Samsung Galaxy Tab 10.1 4G LTE Reviewby Anand Lal Shimpi on August 15, 2011 1:23 AM EST
Using a tablet outside of the home in areas where WiFi isn't prevalent is unbelievably frustrating. Sure it's nicer to use the larger screen of a tablet compared to a smartphone, but only if you can actually browse the web and check email on it. I suspect a large number of WiFi tablets are used in locations where free WiFi is prevalent. At homes, in cafes, on campus, in hotels, etc... But what about those who aren't so lucky?
You can always tether to your smartphone or get a MiFi, but if you want to carry only a single device there's always the option of a cellular connected tablet. While Motorola's Xoom shipped with the promise of a future upgrade to support LTE, Samsung and Verizon were actually first to deliver an LTE enabled tablet: the Galaxy Tab 10.1 4G LTE.
Based on the same design as the WiFi only Galaxy Tab 10.1, the 4G version is identical in dimensions and only 2 grams heavier. You get the same 1280 x 800 Super PLS display, the same dual-core 1GHz NVIDIA Tegra 2 SoC, 1GB of memory and either 16GB or 32GB of NAND. The only change is the inclusion of VIA Telecom CBP 7.1 EVDO and CMC220 LTE baseband processors. You'll note that this is the same baseband configuration as the LTE enabled Samsung Droid Charge.
There's still no SD card slot on the Galaxy Tab, but the 4G LTE version gains a spring loaded microSIM slot:
The Galaxy Tab 10.1 4G is available through Verizon Wireless for an off-contract price of $699 for the 16GB version or $799 for the 32GB version. Agreeing to a two year contract drops the prices to $529 and $629, respectively. Even with the two year agreement, the 4G Tab is expensive. In a world where we're looking to see tablets hit $399 it's really tough to justify spending 50% more. If you want LTE on a tablet however, this is your only option.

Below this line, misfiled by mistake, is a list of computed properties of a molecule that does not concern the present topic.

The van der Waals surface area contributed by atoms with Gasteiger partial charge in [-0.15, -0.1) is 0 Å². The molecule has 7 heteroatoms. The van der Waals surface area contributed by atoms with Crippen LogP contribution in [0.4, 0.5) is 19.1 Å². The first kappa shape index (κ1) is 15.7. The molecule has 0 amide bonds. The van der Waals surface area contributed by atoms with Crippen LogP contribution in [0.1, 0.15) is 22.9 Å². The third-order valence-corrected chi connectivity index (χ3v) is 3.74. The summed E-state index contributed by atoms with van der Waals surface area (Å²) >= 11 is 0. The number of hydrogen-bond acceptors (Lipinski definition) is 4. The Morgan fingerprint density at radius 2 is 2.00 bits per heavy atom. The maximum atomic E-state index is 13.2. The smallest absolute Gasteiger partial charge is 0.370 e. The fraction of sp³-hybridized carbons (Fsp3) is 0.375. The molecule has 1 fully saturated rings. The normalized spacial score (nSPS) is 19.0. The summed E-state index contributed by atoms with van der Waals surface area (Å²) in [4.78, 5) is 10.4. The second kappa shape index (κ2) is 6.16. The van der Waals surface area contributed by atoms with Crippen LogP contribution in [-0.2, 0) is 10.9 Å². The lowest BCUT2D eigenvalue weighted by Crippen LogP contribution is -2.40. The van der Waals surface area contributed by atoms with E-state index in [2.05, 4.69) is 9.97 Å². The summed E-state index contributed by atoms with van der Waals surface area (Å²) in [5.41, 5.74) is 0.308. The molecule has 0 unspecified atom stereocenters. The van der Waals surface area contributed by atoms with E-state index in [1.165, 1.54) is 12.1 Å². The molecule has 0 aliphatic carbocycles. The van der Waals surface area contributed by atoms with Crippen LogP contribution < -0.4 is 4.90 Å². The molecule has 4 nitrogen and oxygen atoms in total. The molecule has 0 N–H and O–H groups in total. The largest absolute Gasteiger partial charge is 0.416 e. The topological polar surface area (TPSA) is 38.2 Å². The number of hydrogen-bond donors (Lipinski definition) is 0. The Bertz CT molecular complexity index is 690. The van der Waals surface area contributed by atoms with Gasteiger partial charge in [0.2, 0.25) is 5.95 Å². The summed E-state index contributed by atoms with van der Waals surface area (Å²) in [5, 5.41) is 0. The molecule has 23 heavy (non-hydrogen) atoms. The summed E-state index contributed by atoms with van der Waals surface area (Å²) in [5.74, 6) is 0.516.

|2011 Tablet Comparison|
|Apple iPad 2||ASUS Eee Pad Transformer||Motorola Xoom WiFi||Samsung Galaxy Tab 10.1||Samsung Galaxy Tab 10.1 4G|
|SoC||Apple A5 (Dual ARM Cortex A9 @ 1GHz)||NVIDIA Tegra 2 (Dual ARM Cortex A9 @ 1GHz)||NVIDIA Tegra 2 (Dual ARM Cortex A9 @ 1GHz)||NVIDIA Tegra 2 (Dual ARM Cortex A9 @ 1GHz)||NVIDIA Tegra 2 (Dual ARM Cortex A9 @ 1GHz)|
|GPU||PowerVR SGX 543MP2||NVIDIA GeForce||NVIDIA GeForce||NVIDIA GeForce||NVIDIA GeForce|
|Display||1024 x 768 IPS||1280 x 800 IPS||1280 x 800||1280 x 800 PLS||1280 x 800 PLS|
|Connectivity Options||WiFi, AT&T 3G, Verizon 3G||WiFi||WiFi, Verizon 3G, Verizon LTE (soon)||WiFi||WiFi, Verizon 3G, Verizon LTE|
|Dimensions||241.2mm x 185.7mm x 8.8mm||271mm x 175mm x 12.95mm||249.1mm x 167.8mm x 12.9mm||256.6 x 172.9 x 8.6mm||256.6 x 172.9 x 8.6mm|
|Price||$499||$399||$599||$499||$699 ($529 with 2-year contract)|
Verizon offers three LTE plans for use with the 4G enabled Galaxy Tab:
|Verizon LTE Dataplans for Tablets|
|Monthly Download Cap||2GB||5GB||10GB|
|Monthly Overage per GB||$10|
Unfortunately there are no pay-as-you-go LTE plans yet and none of these options are particularly reasonable, especially considering how fast LTE is. Even with the $80 10GB plan, if you're downloading at 25Mbps you can blow through your entire month's allowance in 53 minutes. While I don't expect many users to be downloading full Blu-rays onto a Galaxy Tab 10.1, it won't be too long before that's feasible for playback on a tablet. LTE is great, but these plans need serious work.